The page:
SAT Reading Comprehension questions demand careful attention in order to answer correctly. Understandably, it’s easy to get lost in all the text or make a silly mistake due to mental fatigue.
So wouldn’t it be great if there were a way to make Reading Comprehension passages simpler, perhaps with a sort of “road map” that guided you through a passage’s main points?
Transition words provide this kind of map, or rather, they provide signposts to help you understand how the passage’s ideas fit together, which makes answering questions a whole lot easier. Transition words are words and phrases like but, although, because, and in addition, and they help connect ideas together, contrast ideas, or position one idea to support another.
Recognizing transition words will help you summarize the main points of the passage and locate the information you need to answer questions correctly. In general, there are four broad categories that correspond to the different ways transition words function within writing.
Addition words add on to an idea, or in the case of an argument, preceding reasons or premises. An author uses addition words to set up additional evidence, establish similar ideas, or buffer a line of reasoning.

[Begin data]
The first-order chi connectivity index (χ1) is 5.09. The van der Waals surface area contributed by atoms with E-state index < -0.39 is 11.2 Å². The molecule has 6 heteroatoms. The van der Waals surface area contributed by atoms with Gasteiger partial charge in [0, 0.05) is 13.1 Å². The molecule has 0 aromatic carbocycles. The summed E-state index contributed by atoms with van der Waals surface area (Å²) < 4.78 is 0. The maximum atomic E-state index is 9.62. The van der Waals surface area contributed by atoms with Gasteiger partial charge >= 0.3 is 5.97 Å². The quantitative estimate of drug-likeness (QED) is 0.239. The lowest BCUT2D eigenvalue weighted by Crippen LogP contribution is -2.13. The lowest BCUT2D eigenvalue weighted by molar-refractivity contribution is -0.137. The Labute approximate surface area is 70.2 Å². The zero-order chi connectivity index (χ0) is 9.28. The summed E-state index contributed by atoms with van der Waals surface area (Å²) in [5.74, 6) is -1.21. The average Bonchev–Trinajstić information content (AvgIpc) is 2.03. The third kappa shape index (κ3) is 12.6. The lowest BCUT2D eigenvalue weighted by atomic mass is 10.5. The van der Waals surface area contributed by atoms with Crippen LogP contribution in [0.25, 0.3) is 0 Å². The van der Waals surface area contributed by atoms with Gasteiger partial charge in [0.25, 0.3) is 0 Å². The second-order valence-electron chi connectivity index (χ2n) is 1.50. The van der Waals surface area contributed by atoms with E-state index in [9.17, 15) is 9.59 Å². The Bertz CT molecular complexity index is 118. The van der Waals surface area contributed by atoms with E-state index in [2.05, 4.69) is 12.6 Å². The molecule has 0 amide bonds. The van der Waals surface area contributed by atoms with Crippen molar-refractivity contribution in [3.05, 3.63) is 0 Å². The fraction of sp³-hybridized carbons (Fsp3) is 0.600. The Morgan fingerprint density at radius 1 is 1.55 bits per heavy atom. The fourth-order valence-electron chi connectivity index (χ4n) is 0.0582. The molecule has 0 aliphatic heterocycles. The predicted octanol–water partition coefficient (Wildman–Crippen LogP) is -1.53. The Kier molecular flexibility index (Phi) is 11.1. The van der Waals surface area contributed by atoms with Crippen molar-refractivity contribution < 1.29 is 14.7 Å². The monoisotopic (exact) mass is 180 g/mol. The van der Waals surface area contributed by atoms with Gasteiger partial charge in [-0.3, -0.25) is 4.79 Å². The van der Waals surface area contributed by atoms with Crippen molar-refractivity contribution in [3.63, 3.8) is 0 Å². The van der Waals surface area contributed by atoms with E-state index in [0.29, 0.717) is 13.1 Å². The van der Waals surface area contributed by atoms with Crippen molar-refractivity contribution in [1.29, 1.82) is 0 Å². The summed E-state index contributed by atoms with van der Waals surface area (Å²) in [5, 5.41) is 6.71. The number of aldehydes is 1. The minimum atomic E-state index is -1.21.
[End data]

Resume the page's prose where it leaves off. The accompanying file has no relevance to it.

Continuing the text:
|in addition||not only… but also|
|also||not to mention|
|as well as||what is more|
Some transition words signal a change in direction from one idea to a contrasting idea. These countering transition words help complicate or refute an idea. Think of them as a U – turn sign: The passage was going in one direction, but now it’s going in the opposite direction.
|still||when in fact|
|on the other hand||in contrast|
As the name suggests, reasoning transition words signal that a statement is a reason for another statement. (This other statement is often called a conclusion.) The conclusion is a separate statement that may precede or follow one or more reasons.
|as||in light of|
|due to||owing to|
In an argument, a conclusion is a statement that is given as a result of reasons or premises. Concluding transition words mark an idea or statement as a conclusion, which means that likely other statements in the passage serve as reasons for this conclusion. Additionally, conclusions can be used as reasons in a new argument.
|as a result||therefore|
|because (of this)||accordingly|
|as a consequence||ergo|
Hopefully, you’ve encountered all of the transition words above before; their meaning should be familiar. However, what’s important is what they do in a passage. Use the above categories and their associated transition words to uncover a passage’s structure and identify its main points.